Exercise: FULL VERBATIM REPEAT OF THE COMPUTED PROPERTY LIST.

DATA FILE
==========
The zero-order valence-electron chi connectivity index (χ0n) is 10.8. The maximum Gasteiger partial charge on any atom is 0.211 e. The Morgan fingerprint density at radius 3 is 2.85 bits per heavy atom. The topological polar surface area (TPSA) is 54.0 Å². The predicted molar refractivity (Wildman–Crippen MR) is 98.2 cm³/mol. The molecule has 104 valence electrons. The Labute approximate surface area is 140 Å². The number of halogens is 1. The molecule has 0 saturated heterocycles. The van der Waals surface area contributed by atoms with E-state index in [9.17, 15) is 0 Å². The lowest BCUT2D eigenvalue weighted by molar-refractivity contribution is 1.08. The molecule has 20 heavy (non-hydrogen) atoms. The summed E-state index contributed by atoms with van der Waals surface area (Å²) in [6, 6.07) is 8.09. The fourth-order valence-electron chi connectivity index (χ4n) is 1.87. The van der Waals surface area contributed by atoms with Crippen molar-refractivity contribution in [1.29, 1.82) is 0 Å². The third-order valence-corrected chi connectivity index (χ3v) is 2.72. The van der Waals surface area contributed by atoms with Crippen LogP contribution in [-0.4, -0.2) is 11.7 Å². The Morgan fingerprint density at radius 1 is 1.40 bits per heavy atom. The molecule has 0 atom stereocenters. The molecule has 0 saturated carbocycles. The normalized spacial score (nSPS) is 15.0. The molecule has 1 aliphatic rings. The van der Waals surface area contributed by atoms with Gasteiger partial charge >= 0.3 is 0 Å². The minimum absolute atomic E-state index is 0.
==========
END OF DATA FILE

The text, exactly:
The zero-order valence-electron chi connectivity index (χ0n) is 10.8. The maximum Gasteiger partial charge on any atom is 0.211 e. The Morgan fingerprint density at radius 3 is 2.85 bits per heavy atom. The topological polar surface area (TPSA) is 54.0 Å². The predicted molar refractivity (Wildman–Crippen MR) is 98.2 cm³/mol. The molecule has 104 valence electrons. The Labute approximate surface area is 140 Å². The number of halogens is 1. The molecule has 0 saturated heterocycles. The van der Waals surface area contributed by atoms with E-state index in [9.17, 15) is 0 Å². The lowest BCUT2D eigenvalue weighted by molar-refractivity contribution is 1.08. The molecule has 20 heavy (non-hydrogen) atoms. The summed E-state index contributed by atoms with van der Waals surface area (Å²) in [6, 6.07) is 8.09. The fourth-order valence-electron chi connectivity index (χ4n) is 1.87. The van der Waals surface area contributed by atoms with Crippen molar-refractivity contribution in [1.29, 1.82) is 0 Å². The third-order valence-corrected chi connectivity index (χ3v) is 2.72. The van der Waals surface area contributed by atoms with Crippen LogP contribution in [-0.4, -0.2) is 11.7 Å². The Morgan fingerprint density at radius 1 is 1.40 bits per heavy atom. The molecule has 0 atom stereocenters. The molecule has 0 saturated carbocycles. The normalized spacial score (nSPS) is 15.0. The molecule has 1 aliphatic rings. The van der Waals surface area contributed by atoms with Gasteiger partial charge >= 0.3 is 0 Å². The minimum absolute atomic E-state index is 0.